Reflections on leadership in these perplexing times

In the face of growing carbon emissions, our national leaders expend energy on short-sighted follies, while another politician showing signs of leadership departs the scene. [3 June 2008 | Peter Boyer]

I’ve banged on a lot over recent months about how we must stop tolerating old political paradigms: the bluster, the half-truths, the delaying tactics. Nature, not artifice, is now dictating terms. Changing climate is taking our ships of state into uncharted waters.

But last week’s debate in Canberra rang some serious alarm bells. We have a long, long way to go.

Economic growth in China and India didn’t start yesterday. We’ve long known that growing economies increase the demand for oil, and we’ve known even longer that as the oil in the ground diminishes, extracting it will cost more.

So now, with the crunch upon us, why do we seem so surprised? Why are politicians on both sides of federal parliament behaving as if they can somehow bring the prices down? Or more to the point, as if they should?

The energy expended on this foolish debate could have gone into discussing long-term strategies for dealing with inevitable fuel shortages. Not road-building, but better mass-transit systems, urban re-design to lessen transport stress, rail and coastal shipping options.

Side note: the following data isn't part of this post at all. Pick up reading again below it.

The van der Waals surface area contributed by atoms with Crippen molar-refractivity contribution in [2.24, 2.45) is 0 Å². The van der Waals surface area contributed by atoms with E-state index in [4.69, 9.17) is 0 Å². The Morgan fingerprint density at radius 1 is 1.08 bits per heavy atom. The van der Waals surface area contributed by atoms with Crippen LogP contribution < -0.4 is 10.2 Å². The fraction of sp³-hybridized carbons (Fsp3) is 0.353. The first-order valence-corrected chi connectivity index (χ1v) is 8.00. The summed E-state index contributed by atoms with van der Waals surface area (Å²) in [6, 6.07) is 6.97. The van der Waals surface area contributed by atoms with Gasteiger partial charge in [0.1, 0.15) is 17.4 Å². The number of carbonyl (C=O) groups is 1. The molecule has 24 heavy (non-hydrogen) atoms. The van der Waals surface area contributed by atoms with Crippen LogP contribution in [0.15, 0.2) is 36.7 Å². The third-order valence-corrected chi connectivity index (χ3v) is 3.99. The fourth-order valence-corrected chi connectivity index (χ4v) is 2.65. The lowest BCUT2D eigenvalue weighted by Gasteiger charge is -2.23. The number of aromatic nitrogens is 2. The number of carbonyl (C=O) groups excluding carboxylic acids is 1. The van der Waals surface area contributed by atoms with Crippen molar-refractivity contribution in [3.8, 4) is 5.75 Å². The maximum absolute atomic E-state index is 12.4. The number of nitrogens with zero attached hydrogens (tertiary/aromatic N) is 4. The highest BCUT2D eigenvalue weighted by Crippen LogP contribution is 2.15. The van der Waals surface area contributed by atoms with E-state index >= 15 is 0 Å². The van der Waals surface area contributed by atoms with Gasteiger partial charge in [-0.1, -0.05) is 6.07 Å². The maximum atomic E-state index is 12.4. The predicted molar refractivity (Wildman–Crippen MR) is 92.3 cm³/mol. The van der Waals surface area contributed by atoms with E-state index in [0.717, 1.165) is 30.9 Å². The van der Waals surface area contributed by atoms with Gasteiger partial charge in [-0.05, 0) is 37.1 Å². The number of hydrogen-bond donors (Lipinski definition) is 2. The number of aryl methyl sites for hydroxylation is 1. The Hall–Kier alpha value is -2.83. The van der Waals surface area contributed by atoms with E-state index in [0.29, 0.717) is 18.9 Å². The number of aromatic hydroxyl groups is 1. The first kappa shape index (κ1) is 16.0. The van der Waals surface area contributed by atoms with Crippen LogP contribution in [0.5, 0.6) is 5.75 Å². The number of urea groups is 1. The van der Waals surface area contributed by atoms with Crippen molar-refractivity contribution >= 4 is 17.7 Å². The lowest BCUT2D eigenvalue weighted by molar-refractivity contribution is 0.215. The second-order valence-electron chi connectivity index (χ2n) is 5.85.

In all the tumult, not a word from senior ranks of the major parties about any such thing, nor about preparing for energy scarcity, or the awful dangers of a destabilised climate, or coming together to give ourselves and our children a reasonable shot at a future.

Which brings me to our recently-departed Premier. In the noise of Paul Lennon’s departure we overlooked an initiative that was a cut above the kind of mindless mess that we saw in Canberra.

I met with the Premier last year – one of a series of meetings with Tasmanian political luminaries in which I sought to catch their attention about dangerous climate change. I wasn’t expecting much. But I was surprised to find that, unlike others, he listened.

I didn’t introduce Paul Lennon to the climate issue – he started our meeting by saying “I am not a climate sceptic” – but I like to think I helped strengthen his resolve to make Tasmania a “climate leader”.

His recent actions on climate change – the Crowley report and subsequent public service actions, the government emissions audit, establishment of the Climate Change Office in his own department, the move to legislate a 2050 emissions limit – were solid foundations for a government response that may well turn out to lead the Australian pack.

His last major project as Premier was a visit to New Zealand to investigate the potential of geothermal technology for Tasmania. Not a bad example for our Canberra masters.

These are early days, and his stance on other issues (trees and water come to mind) would really have tested his metal on climate change. He would have had to deal with some inherent contradictions by shifting ground on dearly-held beliefs.

But for all his warts, Paul Lennon’s climate initiatives in his premiership’s final months showed resolution, purpose and clear thinking – rare qualities in a political environment characterised by indecision, obfuscation and pretence. I thank him.

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